This blog is now self-hosted

Doing a reset on the blog since the last time I posted was 2017. I'm taking the opportunity to learn some new stuff and set things up a little differently.

This blog is now self-hosted
Photo by Willie Shaw / Unsplash

Doing a reset on the blog since the last time I posted was 2017. I'm taking the opportunity to learn some new stuff and set things up a little differently.

The biggest difference perhaps is that the blog is no longer hosted through a cloud provider on a server that I pay for. Rather I am now hosting it on the same computer that I am writing this on, so every time you hit refresh my computer is serving up the content you see. There's something cool about that to me.

The purpose of this post is to walk you through my thinking in why I did this, how I did it and perhaps even contribute to the open source community by providing a fully automated (read: edit some variables, configure port forwarding on a router manually and running one script) solution to doing this yourself.

Why would I choose to self-host the blog and what are the downsides?

Let's start with some of the cons, non-exhaustive:

  • There are definite security concerns you need to consider in doing this and following any of the code I share. Any misconfigurations, lapses in software updates or plain ignorance can and will cause security breaches on my home network.
  • I am now responsible for the software setup and maintenance of the server the blog is hosted on as well as the services running on the server. This can get annoying and there's a reason entire cloud provider businesses exist to remove this hassle.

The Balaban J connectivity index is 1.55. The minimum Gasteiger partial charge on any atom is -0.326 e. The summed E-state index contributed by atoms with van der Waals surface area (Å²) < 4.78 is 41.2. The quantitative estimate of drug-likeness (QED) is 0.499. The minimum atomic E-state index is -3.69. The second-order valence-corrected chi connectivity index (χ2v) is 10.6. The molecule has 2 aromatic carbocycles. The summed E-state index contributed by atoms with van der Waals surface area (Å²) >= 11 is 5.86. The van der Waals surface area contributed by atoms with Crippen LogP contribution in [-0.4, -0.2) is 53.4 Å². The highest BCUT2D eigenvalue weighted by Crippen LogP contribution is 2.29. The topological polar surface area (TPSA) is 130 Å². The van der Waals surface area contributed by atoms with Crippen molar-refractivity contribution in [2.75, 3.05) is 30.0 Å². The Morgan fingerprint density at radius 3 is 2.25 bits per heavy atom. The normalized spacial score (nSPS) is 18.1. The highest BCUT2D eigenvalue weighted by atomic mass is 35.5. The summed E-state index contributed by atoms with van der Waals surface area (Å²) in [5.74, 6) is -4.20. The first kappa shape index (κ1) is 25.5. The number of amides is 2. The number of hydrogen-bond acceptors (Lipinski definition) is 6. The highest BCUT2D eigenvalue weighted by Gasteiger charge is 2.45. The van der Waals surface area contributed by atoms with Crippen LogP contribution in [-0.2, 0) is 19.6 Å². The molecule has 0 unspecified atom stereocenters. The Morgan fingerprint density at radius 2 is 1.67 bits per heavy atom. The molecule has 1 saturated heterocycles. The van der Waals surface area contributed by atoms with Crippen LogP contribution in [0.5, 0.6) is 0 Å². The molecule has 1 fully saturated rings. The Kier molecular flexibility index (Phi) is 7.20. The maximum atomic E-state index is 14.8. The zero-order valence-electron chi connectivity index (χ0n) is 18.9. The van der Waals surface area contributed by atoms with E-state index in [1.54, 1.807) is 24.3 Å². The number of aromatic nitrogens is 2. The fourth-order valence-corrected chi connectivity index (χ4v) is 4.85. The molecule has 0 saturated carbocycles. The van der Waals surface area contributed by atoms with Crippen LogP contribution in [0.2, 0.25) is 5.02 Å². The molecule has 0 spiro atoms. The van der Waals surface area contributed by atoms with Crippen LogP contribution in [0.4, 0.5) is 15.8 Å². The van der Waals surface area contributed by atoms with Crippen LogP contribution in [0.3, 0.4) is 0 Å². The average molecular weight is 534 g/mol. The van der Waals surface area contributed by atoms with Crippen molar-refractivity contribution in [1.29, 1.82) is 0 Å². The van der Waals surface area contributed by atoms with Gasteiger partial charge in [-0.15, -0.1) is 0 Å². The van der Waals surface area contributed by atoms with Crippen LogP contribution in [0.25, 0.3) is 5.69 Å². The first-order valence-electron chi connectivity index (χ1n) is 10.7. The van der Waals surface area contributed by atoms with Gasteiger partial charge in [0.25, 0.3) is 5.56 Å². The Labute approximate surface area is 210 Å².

• The blog uptime is tied to my computer uptime, so the blog will absolutely have periods of downtime when I choose to turn my PC off/some automated start up fails.

And now some pros:

  • I like that I have complete control over the content, both from the blog and software setup perspective.
  • There's something about my content sitting right next to me everyday that gives me a sort of mental push to create, learn and tinker more. For now, this is good for my mental health.
  • I like the idea of decentralization and moving towards an internet where many of us can have similar setups instead of everything being served and controlled by big cloud providers.

What technologies did I use to set this up?

In part I wanted to do this to learn some new technologies that I have run into over the years but never got my hands really dirty with. With that said I did not want to re-invent the wheel and instead made it a goal to use as many already implemented solutions/services as possible. I've written my own version of some of the services used below and I was happy to move beyond implementation logic and more into contributing a one-ish click solution.

At a very high level my service infrastructure looks like this:

high level architecture diagram. Generated via pmsipilot/docker-compose-viz 

Operating System - Ubuntu on Windows 10

I used a Windows 10 PC as that is the device I have available to me, so not really a choice here. But what was cool here was seeing how far we have come with Windows Subsystem for Linux and how relatively easy it was to get Docker up and running with WSL2 (would obviously have been easier on MacOS or a Linux distro). To actually run my script I used an Ubuntu installation via WSL2 using Windows Terminal.

Orchestration - docker

The plan from the outset was to build this in a way that I can repeatedly tear down, restart the solution and share it with others - in a way that it can be run by them easily and reliably. I believe as long as you have Docker installed you should be able to run this. Please create a GitHub issue if I am wrong.

Lastly, I'll admit that I've been wanting to get my feet wet with Docker for a while and this seemed like a great use-case for it.

Web server - nginx